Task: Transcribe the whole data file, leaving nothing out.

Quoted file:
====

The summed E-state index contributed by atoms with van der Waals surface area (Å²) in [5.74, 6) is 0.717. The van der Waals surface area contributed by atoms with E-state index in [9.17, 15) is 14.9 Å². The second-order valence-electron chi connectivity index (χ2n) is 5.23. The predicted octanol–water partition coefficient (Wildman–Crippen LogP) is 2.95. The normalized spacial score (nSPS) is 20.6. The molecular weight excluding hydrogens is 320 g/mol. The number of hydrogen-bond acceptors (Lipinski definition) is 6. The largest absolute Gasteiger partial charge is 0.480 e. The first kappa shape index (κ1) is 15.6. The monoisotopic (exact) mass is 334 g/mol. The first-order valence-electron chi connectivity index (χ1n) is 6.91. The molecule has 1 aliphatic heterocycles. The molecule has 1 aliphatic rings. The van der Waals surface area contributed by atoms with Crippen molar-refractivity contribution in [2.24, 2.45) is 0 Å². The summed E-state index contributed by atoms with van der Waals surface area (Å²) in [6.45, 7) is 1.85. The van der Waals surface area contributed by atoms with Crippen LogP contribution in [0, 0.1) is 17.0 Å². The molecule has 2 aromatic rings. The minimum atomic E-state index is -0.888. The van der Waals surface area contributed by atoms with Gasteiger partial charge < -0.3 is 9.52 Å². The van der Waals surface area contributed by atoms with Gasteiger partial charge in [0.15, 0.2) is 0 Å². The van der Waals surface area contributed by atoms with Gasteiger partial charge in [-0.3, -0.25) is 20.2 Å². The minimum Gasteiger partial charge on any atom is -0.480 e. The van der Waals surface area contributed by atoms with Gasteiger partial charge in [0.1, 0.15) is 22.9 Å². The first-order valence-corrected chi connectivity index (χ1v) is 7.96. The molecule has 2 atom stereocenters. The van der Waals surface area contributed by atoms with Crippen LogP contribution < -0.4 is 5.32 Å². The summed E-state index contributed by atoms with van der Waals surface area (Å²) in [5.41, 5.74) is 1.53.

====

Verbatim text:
The summed E-state index contributed by atoms with van der Waals surface area (Å²) in [5.74, 6) is 0.717. The van der Waals surface area contributed by atoms with E-state index in [9.17, 15) is 14.9 Å². The second-order valence-electron chi connectivity index (χ2n) is 5.23. The predicted octanol–water partition coefficient (Wildman–Crippen LogP) is 2.95. The normalized spacial score (nSPS) is 20.6. The molecular weight excluding hydrogens is 320 g/mol. The number of hydrogen-bond acceptors (Lipinski definition) is 6. The largest absolute Gasteiger partial charge is 0.480 e. The first kappa shape index (κ1) is 15.6. The monoisotopic (exact) mass is 334 g/mol. The first-order valence-electron chi connectivity index (χ1n) is 6.91. The molecule has 1 aliphatic heterocycles. The molecule has 1 aliphatic rings. The van der Waals surface area contributed by atoms with Crippen molar-refractivity contribution in [2.24, 2.45) is 0 Å². The summed E-state index contributed by atoms with van der Waals surface area (Å²) in [6.45, 7) is 1.85. The van der Waals surface area contributed by atoms with Crippen LogP contribution in [0, 0.1) is 17.0 Å². The molecule has 2 aromatic rings. The minimum atomic E-state index is -0.888. The van der Waals surface area contributed by atoms with Gasteiger partial charge < -0.3 is 9.52 Å². The van der Waals surface area contributed by atoms with Gasteiger partial charge in [0.15, 0.2) is 0 Å². The van der Waals surface area contributed by atoms with Gasteiger partial charge in [-0.3, -0.25) is 20.2 Å². The minimum Gasteiger partial charge on any atom is -0.480 e. The van der Waals surface area contributed by atoms with Gasteiger partial charge in [0.1, 0.15) is 22.9 Å². The first-order valence-corrected chi connectivity index (χ1v) is 7.96. The molecule has 2 atom stereocenters. The van der Waals surface area contributed by atoms with Crippen LogP contribution < -0.4 is 5.32 Å². The summed E-state index contributed by atoms with van der Waals surface area (Å²) in [5.41, 5.74) is 1.53.